To Avoid Burning Skillet Brownies, Cook Them Over Indirect Heat

Chocolate brownie baked in cast-iron pan
Chocolate brownie baked in cast-iron pan - Delovely Pics/Shutterstock

When it comes to the good things in life, there's nothing better than biting into an ooey, gooey, fudgy brownie. But there's nothing worse, perhaps, than finishing it off with the taste of a charred crust. While there are quite a few mistakes to avoid when making brownies, not burning their bottoms and edges should be priority number one. Obvious as it may be, however, following that advice can be difficult when you're grilling up a molten batch of brownies in your cast-iron skillet.

Unlike typical sheet pan brownies, which you can set up for success by lining the pan with parchment paper, skillet brownies require you to pour the batter straight into the iron in order to achieve that sizzling, decadent result. But here's where things get tricky. Compared to other types of metal used for cookware, such as aluminum or copper, cast iron is a denser material, meaning that it takes longer for it to heat up and distribute that heat evenly throughout its surface area. Once a cast-iron pan does get hot, though, it stays hot, maybe for longer than you anticipate.

Unfortunately, that can all too often lead to accidental overcooking, which is one of the reasons why it's recommended to use moderate heat with cast-iron pans, rather than high heat. In that same vein, you should also avoid placing the pan over direct heat on a grill, especially if you're baking in it.

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The Best Way To Grill Skillet Brownies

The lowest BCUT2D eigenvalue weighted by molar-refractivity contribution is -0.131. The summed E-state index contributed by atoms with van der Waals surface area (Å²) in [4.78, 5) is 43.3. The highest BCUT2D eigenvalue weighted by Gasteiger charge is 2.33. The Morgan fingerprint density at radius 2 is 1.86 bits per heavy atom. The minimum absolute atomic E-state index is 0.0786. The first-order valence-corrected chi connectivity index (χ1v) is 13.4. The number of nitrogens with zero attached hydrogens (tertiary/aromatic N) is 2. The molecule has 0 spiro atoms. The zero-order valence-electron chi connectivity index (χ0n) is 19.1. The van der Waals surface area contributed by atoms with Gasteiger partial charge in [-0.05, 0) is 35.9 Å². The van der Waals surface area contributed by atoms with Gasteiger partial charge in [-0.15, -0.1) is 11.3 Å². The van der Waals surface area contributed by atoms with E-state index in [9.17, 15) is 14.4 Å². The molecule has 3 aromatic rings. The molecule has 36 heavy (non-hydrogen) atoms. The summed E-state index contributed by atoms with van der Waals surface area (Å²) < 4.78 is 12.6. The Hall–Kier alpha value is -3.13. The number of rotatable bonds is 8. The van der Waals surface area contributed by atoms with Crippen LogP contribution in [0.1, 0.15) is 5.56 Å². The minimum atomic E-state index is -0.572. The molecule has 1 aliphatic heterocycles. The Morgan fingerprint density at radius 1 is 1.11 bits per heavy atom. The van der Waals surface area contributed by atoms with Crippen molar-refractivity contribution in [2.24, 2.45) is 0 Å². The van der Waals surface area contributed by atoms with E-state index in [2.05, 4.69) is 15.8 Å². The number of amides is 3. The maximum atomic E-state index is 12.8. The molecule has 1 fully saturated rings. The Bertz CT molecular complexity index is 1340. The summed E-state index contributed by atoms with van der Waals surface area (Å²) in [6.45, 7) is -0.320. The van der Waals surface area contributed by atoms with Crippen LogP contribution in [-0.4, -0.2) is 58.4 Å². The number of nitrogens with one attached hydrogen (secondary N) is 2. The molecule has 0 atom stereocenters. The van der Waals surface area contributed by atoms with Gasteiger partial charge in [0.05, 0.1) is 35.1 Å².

Skillet brownie with slice cut out of center
Skillet brownie with slice cut out of center - Delovely Pics/Shutterstock

The slow heat distribution of cast iron isn't necessarily a bad thing; after all, it's the reason why skillet brownies can achieve a crisp, crinkly crust with a lava-like gooey center. And though you may typically bake them in an oven, making skillet brownies over a grill provides the extra benefit of a rich, smoky flavor that seriously amps up the complexity of the chocolate. Even so, you probably aren't hoping for a charred batch of brownies.

As Dave Arnold of Cooking Issues explains, due to its material, "a cast-iron skillet placed on a ... burner will develop distinct hot spots where the flame touches the pan." To avoid totally burning one area of your brownies, it's best to create a dual-zone flame on your grill and place your skillet next to the flame rather than directly on top of it. Whether you use charcoal or gas, you'll first want to preheat the grill using an even flame distribution, then, when your brownies are ready to bake, keep the fire on one side and place your pan on the other. Cover your grill while the brownies bake.

Not only will this method of cooking over indirect heat help reduce the risk of uneven browning, but it will also help mimic the environment of baking in an oven. In the end, you'll still get all that delicious smoky flavor in your brownies, sans the blackened bottoms.

Read the original article on Tasting Table.